Structure-activity relations in novel catalysts for decentralized methanol synthesis


Project description
Decentralized production of methanol would constitute cheap and mobile facilities that produce fuel close to the site of demand. Today, methanol production at industrial scale is based on a copper/zinc oxide catalyst. Numerous research groups have since 1960’s invested a great effort to optimize the performance and lifetime of this catalyst. The commercial system suffers from severe deactivation in terms of graduate decreased efficiency during usage. The development of a new effective catalyst that works at low temperature and pressure is highly needed as it is prerequisite for sustainable synthesis of methanol in decentralized units. Two promising catalyst for methanol production have recently been discovered at DTU Physics.

The catalytic activity (performance) is strongly coupled to the structure (morphology) of the catalyst. However, the origin and nature of this structure-activity relationship is material dependent and must therefore be exploited experimentally in order to pin-point the aspects that ensure a high performance and stability. Hence, the main purpose of this project is to elucidate how the catalyst efficiency (short and long term) is coupled to the dynamic structure of the catalysts for optimization of performance. DTU Cen

The investigations of the novel catalytic systems will be performed during (in situ) catalyst formation and methanol synthesis. The catalytic performance is systematically studied upon varying the experimental conditions, such as temperature, treatment time, gas composition, alloy composition, modifier material, and catalyst support material. The appropriate in situ techniques are environmental transmission electron microscopy (ETEM), X-ray diffraction (XRD) and X-ray absorption spectroscopy (XAS). The individual techniques reveal different types of information about the catalyst. However, combining measurements allows analysis of the relationship between the catalyst performance and the catalyst in terms of important parameters such as size distribution, morphology, dispersion, support interaction, chemical state, and surface structure.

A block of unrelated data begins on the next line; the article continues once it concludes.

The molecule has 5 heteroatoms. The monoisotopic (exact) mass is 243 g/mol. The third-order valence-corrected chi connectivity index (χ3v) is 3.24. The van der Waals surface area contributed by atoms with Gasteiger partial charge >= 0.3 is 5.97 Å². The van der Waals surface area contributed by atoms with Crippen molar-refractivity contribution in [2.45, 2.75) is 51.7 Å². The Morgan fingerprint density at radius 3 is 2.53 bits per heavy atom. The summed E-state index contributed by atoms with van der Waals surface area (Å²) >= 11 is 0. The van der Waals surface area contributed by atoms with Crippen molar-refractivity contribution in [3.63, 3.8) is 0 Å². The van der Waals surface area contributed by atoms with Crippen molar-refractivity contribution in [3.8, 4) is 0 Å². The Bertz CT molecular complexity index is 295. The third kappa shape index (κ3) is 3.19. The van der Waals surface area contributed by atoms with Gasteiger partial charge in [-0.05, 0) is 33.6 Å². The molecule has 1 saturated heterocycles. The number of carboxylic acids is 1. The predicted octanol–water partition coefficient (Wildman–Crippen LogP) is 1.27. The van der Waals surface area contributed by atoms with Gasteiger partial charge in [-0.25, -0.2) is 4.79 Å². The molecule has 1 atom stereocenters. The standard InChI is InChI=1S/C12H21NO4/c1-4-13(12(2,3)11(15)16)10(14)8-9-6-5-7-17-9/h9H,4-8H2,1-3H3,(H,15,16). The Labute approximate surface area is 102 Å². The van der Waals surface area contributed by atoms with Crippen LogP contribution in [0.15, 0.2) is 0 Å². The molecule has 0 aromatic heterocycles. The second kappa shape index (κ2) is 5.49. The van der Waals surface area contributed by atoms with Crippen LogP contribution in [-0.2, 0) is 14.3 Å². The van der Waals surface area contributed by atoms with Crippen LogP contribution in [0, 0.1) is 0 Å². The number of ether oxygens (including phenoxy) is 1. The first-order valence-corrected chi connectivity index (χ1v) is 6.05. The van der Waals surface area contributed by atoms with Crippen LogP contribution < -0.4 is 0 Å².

Det frie forskningsråd / Technology and production

Foto: iStock


December 1st, 2014
Cristiano Spiga is now part of the project team. Cristiano started December 1st as a PhD student.




Christian Danvad Damsgaard
Associate professor
+45 45 25 64 87


Ib Chorkendorff
DTU Physics
+45 45 25 31 70